A week in Tuscany

Trip Start Feb 10, 2008
1
16
45
Trip End May 13, 2009


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Flag of Italy  , Tuscany,
Monday, May 5, 2008

With the spate of books about Tuscany in the last 10 years or so you could be forgiven for thinking that no other part of Italy existed, or that most things Italian are Tuscan - even a suntan studio in Melbourne called Tuscan Tan (?). Tuscany is only one of over 20 regions of Italy and most Italians would be surprised to hear that it has such pre-eminence in non-Italian people's minds compared to other regions.
Having got that off my chest this entry is about my short tour around Tuscany. I set off in my car with Yvonne, my friend from Melbourne. We are headed for Florence and rather than taking the autostrada, which would get us there in 2 hours, I take a back road that snakes through the mountains and forests, past scores of small towns and we eventually arrive at our hotel in front of the Palazzo Pitti in the evening. The countryside is beautifully lush and green and there is a massive contrast with the stone of Florence. I manage to park virtually in front of the hotel and even though I'm parked illegally for 3 days the car doesn't get towed away and I don't even get a fine.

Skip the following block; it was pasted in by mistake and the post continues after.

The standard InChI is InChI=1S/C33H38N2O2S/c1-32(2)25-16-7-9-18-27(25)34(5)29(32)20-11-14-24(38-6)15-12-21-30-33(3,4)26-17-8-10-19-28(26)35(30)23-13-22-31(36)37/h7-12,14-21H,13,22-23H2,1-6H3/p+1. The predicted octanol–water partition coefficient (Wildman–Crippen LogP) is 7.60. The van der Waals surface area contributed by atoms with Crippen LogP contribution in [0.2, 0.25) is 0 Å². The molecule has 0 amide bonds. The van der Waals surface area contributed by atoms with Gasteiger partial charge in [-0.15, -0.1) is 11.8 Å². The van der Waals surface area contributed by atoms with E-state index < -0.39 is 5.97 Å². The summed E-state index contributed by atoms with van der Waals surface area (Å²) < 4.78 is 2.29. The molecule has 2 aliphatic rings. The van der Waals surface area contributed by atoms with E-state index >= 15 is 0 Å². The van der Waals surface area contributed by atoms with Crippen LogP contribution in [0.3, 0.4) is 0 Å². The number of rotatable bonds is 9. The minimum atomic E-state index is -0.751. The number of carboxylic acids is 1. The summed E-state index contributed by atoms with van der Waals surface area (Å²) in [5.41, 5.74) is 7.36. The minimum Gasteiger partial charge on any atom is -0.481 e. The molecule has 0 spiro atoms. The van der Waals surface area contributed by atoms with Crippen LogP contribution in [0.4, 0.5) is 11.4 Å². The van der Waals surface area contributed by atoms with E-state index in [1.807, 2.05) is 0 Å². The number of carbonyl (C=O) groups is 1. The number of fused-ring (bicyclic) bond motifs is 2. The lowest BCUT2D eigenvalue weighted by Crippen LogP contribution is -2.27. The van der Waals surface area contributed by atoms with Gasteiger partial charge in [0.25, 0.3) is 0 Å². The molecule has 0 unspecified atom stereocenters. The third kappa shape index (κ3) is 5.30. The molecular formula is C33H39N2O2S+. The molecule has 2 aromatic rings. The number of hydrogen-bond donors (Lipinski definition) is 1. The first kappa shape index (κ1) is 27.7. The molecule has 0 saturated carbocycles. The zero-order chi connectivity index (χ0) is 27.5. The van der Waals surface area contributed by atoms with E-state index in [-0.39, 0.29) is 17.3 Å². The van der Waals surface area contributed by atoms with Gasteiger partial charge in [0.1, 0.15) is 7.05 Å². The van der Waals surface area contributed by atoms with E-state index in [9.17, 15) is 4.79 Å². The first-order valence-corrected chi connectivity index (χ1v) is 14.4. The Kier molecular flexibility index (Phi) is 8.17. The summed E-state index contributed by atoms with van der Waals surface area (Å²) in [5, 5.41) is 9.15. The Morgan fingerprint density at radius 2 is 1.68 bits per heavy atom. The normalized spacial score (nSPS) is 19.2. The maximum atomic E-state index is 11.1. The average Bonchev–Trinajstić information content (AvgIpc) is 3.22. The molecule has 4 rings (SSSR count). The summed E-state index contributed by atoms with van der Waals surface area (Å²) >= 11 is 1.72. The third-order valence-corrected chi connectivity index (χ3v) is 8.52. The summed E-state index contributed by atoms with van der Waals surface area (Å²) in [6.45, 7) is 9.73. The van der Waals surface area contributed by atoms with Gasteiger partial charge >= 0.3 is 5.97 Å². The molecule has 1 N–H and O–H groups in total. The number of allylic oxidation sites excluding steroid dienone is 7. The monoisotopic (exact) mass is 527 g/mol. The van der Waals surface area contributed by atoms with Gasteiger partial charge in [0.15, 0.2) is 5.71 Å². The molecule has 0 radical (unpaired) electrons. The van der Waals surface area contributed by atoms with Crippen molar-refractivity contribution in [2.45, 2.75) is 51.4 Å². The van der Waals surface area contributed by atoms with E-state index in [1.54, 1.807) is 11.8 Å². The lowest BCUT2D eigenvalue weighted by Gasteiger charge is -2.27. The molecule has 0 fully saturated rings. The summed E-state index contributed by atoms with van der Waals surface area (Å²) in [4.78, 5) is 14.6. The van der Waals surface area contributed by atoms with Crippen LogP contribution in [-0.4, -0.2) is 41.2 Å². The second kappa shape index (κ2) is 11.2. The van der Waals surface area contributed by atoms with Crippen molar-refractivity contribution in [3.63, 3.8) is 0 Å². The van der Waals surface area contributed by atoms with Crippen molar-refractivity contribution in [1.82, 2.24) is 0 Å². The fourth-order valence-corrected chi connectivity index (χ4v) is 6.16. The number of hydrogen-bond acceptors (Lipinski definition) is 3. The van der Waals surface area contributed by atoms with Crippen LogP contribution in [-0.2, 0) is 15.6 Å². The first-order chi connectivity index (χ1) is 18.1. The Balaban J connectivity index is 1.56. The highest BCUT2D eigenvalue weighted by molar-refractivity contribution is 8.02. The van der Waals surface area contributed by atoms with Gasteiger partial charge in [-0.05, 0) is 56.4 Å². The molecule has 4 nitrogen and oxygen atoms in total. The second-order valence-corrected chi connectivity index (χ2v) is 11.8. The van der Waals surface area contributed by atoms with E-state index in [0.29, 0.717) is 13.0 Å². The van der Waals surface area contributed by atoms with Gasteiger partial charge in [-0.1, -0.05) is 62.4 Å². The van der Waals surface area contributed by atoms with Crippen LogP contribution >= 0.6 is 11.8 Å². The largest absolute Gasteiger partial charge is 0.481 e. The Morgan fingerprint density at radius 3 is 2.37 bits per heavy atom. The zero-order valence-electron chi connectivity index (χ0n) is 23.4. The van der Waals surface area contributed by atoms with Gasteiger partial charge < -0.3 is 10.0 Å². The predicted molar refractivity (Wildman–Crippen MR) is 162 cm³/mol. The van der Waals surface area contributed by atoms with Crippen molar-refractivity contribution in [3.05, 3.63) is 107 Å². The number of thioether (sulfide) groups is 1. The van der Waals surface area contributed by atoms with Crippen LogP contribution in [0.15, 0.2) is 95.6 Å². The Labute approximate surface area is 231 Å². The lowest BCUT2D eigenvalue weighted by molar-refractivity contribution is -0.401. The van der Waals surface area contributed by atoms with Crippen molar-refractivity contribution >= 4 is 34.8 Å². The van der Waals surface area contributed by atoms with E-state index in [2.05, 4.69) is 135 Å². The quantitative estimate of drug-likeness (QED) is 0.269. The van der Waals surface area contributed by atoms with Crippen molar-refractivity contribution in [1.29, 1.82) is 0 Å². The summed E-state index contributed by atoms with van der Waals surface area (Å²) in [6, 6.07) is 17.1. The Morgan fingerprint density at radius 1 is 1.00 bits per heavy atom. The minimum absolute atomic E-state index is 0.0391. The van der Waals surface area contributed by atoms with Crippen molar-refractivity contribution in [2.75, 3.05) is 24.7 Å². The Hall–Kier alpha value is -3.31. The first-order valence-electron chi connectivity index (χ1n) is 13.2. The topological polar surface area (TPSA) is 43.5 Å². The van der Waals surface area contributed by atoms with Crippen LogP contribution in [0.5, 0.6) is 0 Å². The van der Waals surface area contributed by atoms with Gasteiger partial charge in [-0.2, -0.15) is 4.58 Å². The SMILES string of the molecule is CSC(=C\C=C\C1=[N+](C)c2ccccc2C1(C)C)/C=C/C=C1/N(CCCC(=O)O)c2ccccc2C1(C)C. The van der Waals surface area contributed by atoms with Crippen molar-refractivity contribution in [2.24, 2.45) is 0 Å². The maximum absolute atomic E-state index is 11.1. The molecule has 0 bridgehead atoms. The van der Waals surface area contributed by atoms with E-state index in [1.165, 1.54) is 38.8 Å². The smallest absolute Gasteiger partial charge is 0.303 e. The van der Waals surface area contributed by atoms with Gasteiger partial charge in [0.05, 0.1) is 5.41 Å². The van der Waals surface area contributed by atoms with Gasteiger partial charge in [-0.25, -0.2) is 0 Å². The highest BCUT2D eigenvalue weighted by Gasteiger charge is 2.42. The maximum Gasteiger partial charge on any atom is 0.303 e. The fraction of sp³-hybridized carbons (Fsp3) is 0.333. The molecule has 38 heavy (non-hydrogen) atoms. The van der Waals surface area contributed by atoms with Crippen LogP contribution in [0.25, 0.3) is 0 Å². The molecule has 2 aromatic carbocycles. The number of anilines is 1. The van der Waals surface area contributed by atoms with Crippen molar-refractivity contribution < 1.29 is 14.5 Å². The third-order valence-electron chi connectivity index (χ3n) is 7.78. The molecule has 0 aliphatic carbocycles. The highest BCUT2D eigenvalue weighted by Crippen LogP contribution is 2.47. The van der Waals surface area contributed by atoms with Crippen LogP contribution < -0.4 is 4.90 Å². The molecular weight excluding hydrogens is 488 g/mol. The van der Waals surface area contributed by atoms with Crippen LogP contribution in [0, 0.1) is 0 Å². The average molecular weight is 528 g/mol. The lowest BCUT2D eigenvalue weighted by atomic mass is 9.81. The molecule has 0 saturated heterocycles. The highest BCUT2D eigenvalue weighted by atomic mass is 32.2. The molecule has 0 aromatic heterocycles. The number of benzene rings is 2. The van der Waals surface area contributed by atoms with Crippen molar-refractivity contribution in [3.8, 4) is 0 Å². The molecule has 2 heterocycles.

It's 30 years since I've been to Florence so I'm curious to see it again. Even though I have now travelled extensively in other countries and seen much beautiful art, architecture, etc I still am surprised at the sheer quantity in Italy. I read in an English magazine that according to UNESCO around 60% of the world's most important pieces of art are in Italy and nearly half of these are in Florence. Even allowing for significant exaggeration this is a massive amount and art fatigue sets in when you try and see it in too short a time. We only have 3 days, so get into it and visit the Pitti and the adjoining Boboli gardens, the Duomo, Baptistery, Piazza della Signoria (which contains among other things a beautiful fountain of Neptune, a bronze plaque in the ground where Savonarola was burnt - he was a monk who railed against what he saw as the corruption and decadence of the nobles and ruled the city for a while until everybody got sick of his excessive zeal, copy of statue of David, Palazzo Vecchio), Palazzo Strozzi, Uffizzi, Basilica di Santa Croce, etc.
It's hard to imagine how much influence one medium size city has had on the world but Florence was at the centre of the outpouring of the Rinascimento (sorry to go on about this but why are a number of Italian things known by their French names in English, eg Renaissance), that effectively introduced the ideas and activities of much of the modern world as we know it, after nearly 1000 years of not incredibly much happening, at least in the sphere of arts, mathematics, engineering, construction, etc.
The paintings and sculptures in the various palazzos are just mind-boggling in their beauty - when you see the real sculpture of David by Michelangelo close up it is so much better than you can imagine, so smooth and tactile, and the unfinished sculptures by Michelangelo are even more astounding, as the sculpted figure is literally emerging from the block of marble.